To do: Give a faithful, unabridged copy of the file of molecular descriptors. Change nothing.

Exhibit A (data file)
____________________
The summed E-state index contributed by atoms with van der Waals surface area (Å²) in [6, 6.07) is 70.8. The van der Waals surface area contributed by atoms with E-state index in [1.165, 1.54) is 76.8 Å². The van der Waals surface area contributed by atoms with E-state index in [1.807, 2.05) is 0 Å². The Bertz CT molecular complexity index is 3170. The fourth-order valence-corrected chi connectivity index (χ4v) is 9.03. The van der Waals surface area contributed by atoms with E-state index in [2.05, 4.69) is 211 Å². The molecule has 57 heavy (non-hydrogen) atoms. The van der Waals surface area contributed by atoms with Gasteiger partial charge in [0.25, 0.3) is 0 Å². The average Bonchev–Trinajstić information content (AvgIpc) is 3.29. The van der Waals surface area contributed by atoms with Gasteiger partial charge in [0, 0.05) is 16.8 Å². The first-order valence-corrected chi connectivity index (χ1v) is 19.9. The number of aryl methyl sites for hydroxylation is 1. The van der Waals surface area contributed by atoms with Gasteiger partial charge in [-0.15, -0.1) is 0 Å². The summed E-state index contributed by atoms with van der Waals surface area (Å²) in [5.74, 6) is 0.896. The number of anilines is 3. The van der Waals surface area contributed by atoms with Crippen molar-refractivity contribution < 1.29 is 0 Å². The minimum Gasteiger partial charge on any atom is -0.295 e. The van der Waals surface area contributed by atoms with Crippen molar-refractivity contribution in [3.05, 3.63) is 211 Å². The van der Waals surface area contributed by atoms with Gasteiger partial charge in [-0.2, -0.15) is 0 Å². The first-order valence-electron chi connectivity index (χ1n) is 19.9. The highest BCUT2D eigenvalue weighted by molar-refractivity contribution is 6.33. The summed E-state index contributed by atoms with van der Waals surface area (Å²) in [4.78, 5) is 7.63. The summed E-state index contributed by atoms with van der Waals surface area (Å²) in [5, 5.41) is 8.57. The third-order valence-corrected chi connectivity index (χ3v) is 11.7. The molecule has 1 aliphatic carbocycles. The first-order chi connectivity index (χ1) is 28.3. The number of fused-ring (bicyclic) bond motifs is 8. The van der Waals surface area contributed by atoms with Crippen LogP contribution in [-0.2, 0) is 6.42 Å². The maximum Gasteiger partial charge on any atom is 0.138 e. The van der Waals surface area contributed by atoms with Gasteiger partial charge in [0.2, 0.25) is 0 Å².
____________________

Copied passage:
The summed E-state index contributed by atoms with van der Waals surface area (Å²) in [6, 6.07) is 70.8. The van der Waals surface area contributed by atoms with E-state index in [1.165, 1.54) is 76.8 Å². The van der Waals surface area contributed by atoms with E-state index in [1.807, 2.05) is 0 Å². The Bertz CT molecular complexity index is 3170. The fourth-order valence-corrected chi connectivity index (χ4v) is 9.03. The van der Waals surface area contributed by atoms with E-state index in [2.05, 4.69) is 211 Å². The molecule has 57 heavy (non-hydrogen) atoms. The van der Waals surface area contributed by atoms with Gasteiger partial charge in [0.25, 0.3) is 0 Å². The average Bonchev–Trinajstić information content (AvgIpc) is 3.29. The van der Waals surface area contributed by atoms with Gasteiger partial charge in [0, 0.05) is 16.8 Å². The first-order valence-corrected chi connectivity index (χ1v) is 19.9. The number of aryl methyl sites for hydroxylation is 1. The van der Waals surface area contributed by atoms with Gasteiger partial charge in [-0.15, -0.1) is 0 Å². The summed E-state index contributed by atoms with van der Waals surface area (Å²) in [5.74, 6) is 0.896. The number of anilines is 3. The van der Waals surface area contributed by atoms with Crippen molar-refractivity contribution < 1.29 is 0 Å². The minimum Gasteiger partial charge on any atom is -0.295 e. The van der Waals surface area contributed by atoms with Crippen molar-refractivity contribution in [3.05, 3.63) is 211 Å². The van der Waals surface area contributed by atoms with Gasteiger partial charge in [-0.2, -0.15) is 0 Å². The first-order valence-electron chi connectivity index (χ1n) is 19.9. The highest BCUT2D eigenvalue weighted by molar-refractivity contribution is 6.33. The summed E-state index contributed by atoms with van der Waals surface area (Å²) in [4.78, 5) is 7.63. The summed E-state index contributed by atoms with van der Waals surface area (Å²) in [5, 5.41) is 8.57. The third-order valence-corrected chi connectivity index (χ3v) is 11.7. The molecule has 1 aliphatic carbocycles. The first-order chi connectivity index (χ1) is 28.3. The number of fused-ring (bicyclic) bond motifs is 8. The van der Waals surface area contributed by atoms with Crippen LogP contribution in [-0.2, 0) is 6.42 Å². The maximum Gasteiger partial charge on any atom is 0.138 e. The van der Waals surface area contributed by atoms with Gasteiger partial charge in [0.2, 0.25) is 0 Å².